In my thirties this changed to three or four hard workouts a week and it was more difficult to race back-to-back days. In my forties, two or three hard workouts a week were more than enough, and racing back-to-back days was a bit of a challenge. In my fifties, one or two hard workouts a week were enough and recovering from a race took me about a week. Now, approaching 60…don’t even ask.”
The rest and recovery time of a 20 year old athlete is significantly different than that of a 45 year old athlete. It’s different again at 55 and so on. But this means that taking training plans off the internet won’t work. Often they don’t allow enough rest.
From Here’s how to get stronger after fifty: “As you age, your body bounces back more slowly from intense exercise. Successful older athletes should take their recovery as seriously as their training. “Younger athletes can get away with a poor lifestyle and still perform, but older athletes cannot,” Swift says.”
When I was younger it was just a matter of juggling, fitting in the activities I wanted to fit in, amid kids and a busy work schedule. But as we age there’s also the matter of resting between workouts which becomes more and more important. I’ve long been a fan of deliberate rest days and every coach I’ve had has talked about their importance. Except now they’re more important and I don’t have a coach to make sure I take them.
Likewise for lifting, as we age there’s more need for rest. I read a study recently that claimed for midlife women lifters the right ratio for strength training is two hard workouts followed by one easier workout with lighter weights. I’m not sure if that’s right or not but the main point stands, it’s complicated.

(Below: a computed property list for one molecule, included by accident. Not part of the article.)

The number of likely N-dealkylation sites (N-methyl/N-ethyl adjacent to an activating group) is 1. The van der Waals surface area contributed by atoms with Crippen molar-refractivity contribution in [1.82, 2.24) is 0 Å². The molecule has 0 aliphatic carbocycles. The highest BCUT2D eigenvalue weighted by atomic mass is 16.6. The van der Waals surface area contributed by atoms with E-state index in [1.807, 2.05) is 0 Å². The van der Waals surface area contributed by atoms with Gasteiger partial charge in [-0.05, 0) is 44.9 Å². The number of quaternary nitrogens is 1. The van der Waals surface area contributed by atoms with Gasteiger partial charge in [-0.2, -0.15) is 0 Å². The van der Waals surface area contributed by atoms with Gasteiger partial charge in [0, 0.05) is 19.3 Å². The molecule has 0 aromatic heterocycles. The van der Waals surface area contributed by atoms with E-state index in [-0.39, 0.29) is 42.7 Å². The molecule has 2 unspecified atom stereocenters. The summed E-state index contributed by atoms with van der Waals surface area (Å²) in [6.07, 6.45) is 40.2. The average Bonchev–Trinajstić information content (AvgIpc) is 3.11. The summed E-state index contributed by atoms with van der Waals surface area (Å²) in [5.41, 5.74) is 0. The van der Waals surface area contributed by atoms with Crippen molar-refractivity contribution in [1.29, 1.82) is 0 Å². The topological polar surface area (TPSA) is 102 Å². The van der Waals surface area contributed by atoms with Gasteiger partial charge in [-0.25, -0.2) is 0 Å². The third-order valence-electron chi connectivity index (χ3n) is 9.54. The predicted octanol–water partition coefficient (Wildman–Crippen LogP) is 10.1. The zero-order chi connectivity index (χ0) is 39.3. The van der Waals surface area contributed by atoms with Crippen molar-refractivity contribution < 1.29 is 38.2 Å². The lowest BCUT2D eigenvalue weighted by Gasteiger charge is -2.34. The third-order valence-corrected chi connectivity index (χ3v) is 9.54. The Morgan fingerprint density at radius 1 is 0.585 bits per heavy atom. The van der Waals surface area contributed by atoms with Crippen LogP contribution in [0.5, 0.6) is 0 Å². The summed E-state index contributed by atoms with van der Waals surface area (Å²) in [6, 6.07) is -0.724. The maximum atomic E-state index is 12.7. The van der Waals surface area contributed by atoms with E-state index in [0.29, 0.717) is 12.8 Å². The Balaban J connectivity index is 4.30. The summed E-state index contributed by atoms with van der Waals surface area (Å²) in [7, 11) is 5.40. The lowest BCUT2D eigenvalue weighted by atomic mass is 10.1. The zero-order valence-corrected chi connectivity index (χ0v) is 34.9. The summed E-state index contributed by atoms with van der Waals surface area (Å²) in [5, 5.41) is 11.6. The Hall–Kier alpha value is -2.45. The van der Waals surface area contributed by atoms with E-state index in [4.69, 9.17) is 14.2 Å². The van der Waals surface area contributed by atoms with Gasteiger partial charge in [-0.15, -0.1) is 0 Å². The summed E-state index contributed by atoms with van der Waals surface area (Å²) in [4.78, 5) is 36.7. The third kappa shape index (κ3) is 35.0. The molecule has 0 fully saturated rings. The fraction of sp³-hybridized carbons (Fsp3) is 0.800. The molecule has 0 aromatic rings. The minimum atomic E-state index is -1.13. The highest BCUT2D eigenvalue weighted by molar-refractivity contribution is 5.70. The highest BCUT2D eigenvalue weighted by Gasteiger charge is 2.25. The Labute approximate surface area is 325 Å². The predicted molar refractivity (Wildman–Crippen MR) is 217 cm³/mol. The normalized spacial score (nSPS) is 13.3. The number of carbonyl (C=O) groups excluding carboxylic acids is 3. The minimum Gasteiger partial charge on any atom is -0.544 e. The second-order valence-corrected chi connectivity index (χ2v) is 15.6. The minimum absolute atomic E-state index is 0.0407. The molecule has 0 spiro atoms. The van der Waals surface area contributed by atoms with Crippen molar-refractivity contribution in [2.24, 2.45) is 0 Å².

I’ve read too that after 50 you should move to two rest days a week of which one can be active recovery, gentle cardio or yoga maybe.
What am I trying to fit in? The big and important thing is knee physio and strength training. Say three days a week. Next up is cycling, also three days a week. I would like to do hot yoga twice a week. And I also want to take a complete rest day. Oh and also I have to be flexible and fit things in around a very demanding work schedule.
Second, food is more complicated too. For me, there’s some planning involved. I have medication I have to take each morning on an empty stomach and then wait an hour before breakfast. That’s tricky. I also have medicine I have to take after breakfast because it can’t be taken on an empty stomach. Oh, and I need to get to work sometime.
There’s also this whole thing about aging athletes and muscle loss. Our bodies use protein less effectively so we are supposed to eat more of it, some with each meal. I also need fewer calories to get through the day–thanks also to aging– so protein takes up a good chunk of the calories. Add vegetables. Where’s the room for other food? That’s not easy to organize either.
Thirdly, for pretty much all of us there are complications related to injury. My knee is an ongoing thing and recently Tracy injured her Achilles. When that happens you’re doing workouts but also physio and in my case massage therapy too. It can feel like a lot to manage.
Now maybe you might think that one doesn’t need to take it all so seriously. You can walk to work, stretch once in awhile, and do work around the house. And that’s true. You can. But if your goals are more about maintaining fitness as you age and not losing muscle, it’s complicated. Mostly I’m good with that. But I confess that some days I just want to not think about what I’m eating or when I’m next riding or lifting and curl up on the sofa with a mug of hot tea and a book.